Shoulder season camping is our favourite type of camping. Unlike peak season (a.k.a. summer), the spring and fall shoulder seasons are cooler and less crowded—making for a more enjoyable, relaxed experience.
But shoulder season camping comes with its own set of challenges—namely, the weather. Depending on where you’re camping and when, you may have to plan for the potential of:
- Cold temperatures that can drop below the freezing mark
- Partially frozen lakes, rivers, ground, etc.
This makes planning a camping trip tricky, because even if the forecast shows nothing but sunshine and warm temperatures, the reality is that during the shoulder seasons, weather conditions can change for the worse—and temperatures can plummet (especially at night).
Pros of shoulder season camping:
- Potential for really nice weather
- No sweltering 100-degree temperatures
- Opportunity to see changes of season (spring blooms or fall colours)
- Few or no bugs
- Few or no crowds
Cons of shoulder season camping:
- Potential for unpredictable weather
- Temperatures can still be very cold (possibly below freezing)
- Specialized clothing and gear may be required
- Conditions may be treacherous (partially frozen, slippery, muddy, flooded, etc.)
- Swimming is probably out of the question
- Risk of hypothermia is higher
Your biggest risk during shoulder season camping comes from exposure to the elements if or when the temperatures drop—specifically, hypothermia and potentially also frostbite. One of the biggest mistakes campers make is assuming that just because the weather forecast looks to be nice and warm that they won’t need to pack any extra warm gear or clothing.
This, of course, is a big mistake—and one that far too many campers have to learn the hard way. Don’t let this be you, too.
As a couple of seasoned Canadian campers who often camp in Northern Ontario during both the spring and fall, we know just how important it is to be prepared. Here’s our advice on how you can stay safe—and enjoy your time camping—during the shoulder seasons.
Planning a shoulder season camping trip
Your shoulder season camping trip starts with having a solid plan. Besides planning the basics of a camping trip, there are a few additional considerations you’ll need to take into account to ensure your trip is both safe and enjoyable.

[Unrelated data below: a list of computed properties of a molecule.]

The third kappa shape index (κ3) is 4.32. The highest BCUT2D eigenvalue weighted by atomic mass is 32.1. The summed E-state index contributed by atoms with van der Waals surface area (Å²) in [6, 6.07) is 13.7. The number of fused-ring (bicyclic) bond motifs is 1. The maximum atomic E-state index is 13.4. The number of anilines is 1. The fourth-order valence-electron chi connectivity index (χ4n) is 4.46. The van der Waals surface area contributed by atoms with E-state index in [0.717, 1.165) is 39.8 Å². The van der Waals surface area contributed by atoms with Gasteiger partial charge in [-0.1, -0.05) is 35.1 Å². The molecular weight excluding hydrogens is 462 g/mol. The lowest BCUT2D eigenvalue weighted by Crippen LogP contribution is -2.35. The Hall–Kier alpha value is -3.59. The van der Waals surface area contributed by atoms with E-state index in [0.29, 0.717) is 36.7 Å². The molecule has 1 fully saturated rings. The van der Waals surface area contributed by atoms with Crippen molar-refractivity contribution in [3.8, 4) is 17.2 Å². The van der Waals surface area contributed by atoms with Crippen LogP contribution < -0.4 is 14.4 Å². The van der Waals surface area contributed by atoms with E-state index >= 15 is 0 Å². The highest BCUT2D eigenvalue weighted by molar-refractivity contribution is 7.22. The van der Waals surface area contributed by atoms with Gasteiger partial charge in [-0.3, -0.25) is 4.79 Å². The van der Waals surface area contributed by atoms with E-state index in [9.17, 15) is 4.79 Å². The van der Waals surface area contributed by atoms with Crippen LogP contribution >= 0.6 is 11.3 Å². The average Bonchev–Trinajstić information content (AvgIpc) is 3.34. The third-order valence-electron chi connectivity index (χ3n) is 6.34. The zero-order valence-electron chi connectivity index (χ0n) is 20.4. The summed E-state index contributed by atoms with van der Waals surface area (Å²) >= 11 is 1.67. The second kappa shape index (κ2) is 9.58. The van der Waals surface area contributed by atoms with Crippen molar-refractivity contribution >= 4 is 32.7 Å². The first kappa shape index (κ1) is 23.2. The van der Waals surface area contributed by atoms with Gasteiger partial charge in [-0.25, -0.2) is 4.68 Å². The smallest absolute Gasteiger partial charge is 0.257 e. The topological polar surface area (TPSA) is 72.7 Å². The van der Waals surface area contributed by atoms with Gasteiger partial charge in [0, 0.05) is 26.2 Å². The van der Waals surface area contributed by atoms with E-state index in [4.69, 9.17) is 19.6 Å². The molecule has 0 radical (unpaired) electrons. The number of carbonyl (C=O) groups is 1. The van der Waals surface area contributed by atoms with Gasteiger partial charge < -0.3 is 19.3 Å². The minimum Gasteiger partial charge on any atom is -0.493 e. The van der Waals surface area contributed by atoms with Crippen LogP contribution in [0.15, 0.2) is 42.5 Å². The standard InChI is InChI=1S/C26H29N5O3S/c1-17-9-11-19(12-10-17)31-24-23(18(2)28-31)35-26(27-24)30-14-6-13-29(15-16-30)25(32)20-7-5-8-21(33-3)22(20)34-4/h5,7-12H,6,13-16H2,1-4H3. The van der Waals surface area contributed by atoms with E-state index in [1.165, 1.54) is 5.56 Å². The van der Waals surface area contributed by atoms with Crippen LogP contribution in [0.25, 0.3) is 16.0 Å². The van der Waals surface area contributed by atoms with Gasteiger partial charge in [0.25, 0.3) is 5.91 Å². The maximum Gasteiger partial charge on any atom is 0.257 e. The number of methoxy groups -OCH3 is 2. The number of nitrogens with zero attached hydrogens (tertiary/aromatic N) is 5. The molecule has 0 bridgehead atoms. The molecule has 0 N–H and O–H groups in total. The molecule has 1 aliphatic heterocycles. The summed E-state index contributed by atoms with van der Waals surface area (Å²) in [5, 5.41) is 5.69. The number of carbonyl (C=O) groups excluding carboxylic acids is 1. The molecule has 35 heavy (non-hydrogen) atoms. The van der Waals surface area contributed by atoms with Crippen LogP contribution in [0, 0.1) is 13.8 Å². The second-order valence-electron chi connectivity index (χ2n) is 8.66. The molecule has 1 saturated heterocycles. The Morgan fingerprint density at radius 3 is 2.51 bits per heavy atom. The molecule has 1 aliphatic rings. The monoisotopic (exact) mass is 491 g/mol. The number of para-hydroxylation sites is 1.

Avoid areas where ice or flooding could be a problem
If you’re planning on camping near a lake, river, stream, swamp, marsh, or boggy area, make sure to check for local advisories regarding conditions. Rain and/or ice melt can cause these areas to flood—and during the shoulder seasons, conditions can change rapidly.
In spring, there can still be ice on lakes and other bodies of water, which means it may not be thick enough to support the weight of a person or vehicle. Even if there’s no official advisory in place, use your best judgement and don’t take any unnecessary risks.
Pick a campsite that has shelter from the wind
When shoulder season camping, you’ll want to make sure your campsite has some form of windbreak. For instance, choosing a campsite with lots of trees, or hidden in a cove rather than on the tip of a peninsula will help protect you from strong winds and make your campsite more comfortable.
Check nighttime temperatures
Even if daytime shoulder season temperatures are balmy, nighttime temperatures can drop quickly and significantly. Depending on the location of your campsite, nighttime temperatures in spring and fall can get down to below freezing.
Clothing to take on a shoulder season camping trip
It can be tricky to decide what kind of clothing to take shoulder season camping. The best approach is to dress in layers. This way, you can easily adjust your clothing depending on the temperature—and your level of activity.
Bring at least two pairs of base layers
Having two pairs of base layers—that’s two tops and two bottoms—is important in case you sweat or get wet. You’ll want to have a dry pair to change into. Merino wool is a great fabric choice for base layers because it’s warm, breathable, and doesn’t hold onto smells the way synthetic fabrics do.
Pack extra (warm) socks
Depending on where you’re camping, what you’re doing, and the conditions of the terrain, chances are your feet might get soaked. That’s why it’s important to pack extra socks—preferably ones that are made from a warm, insulating material like wool.
Pack your puffy jacket, even if you don’t think you’ll need it
If you don’t have a puffy jacket, now is the time to get one. Puffy jackets, which are usually down-filled but can also be made with synthetic materials, are a great piece of clothing to bring because they’re warm, lightweight, and packable.
We bring our puffy jackets with us even in the summer months—and have used them. The highest quality puffy jackets are made with down, but there are also synthetic options available that are almost as good.
Bring a warm hat and gloves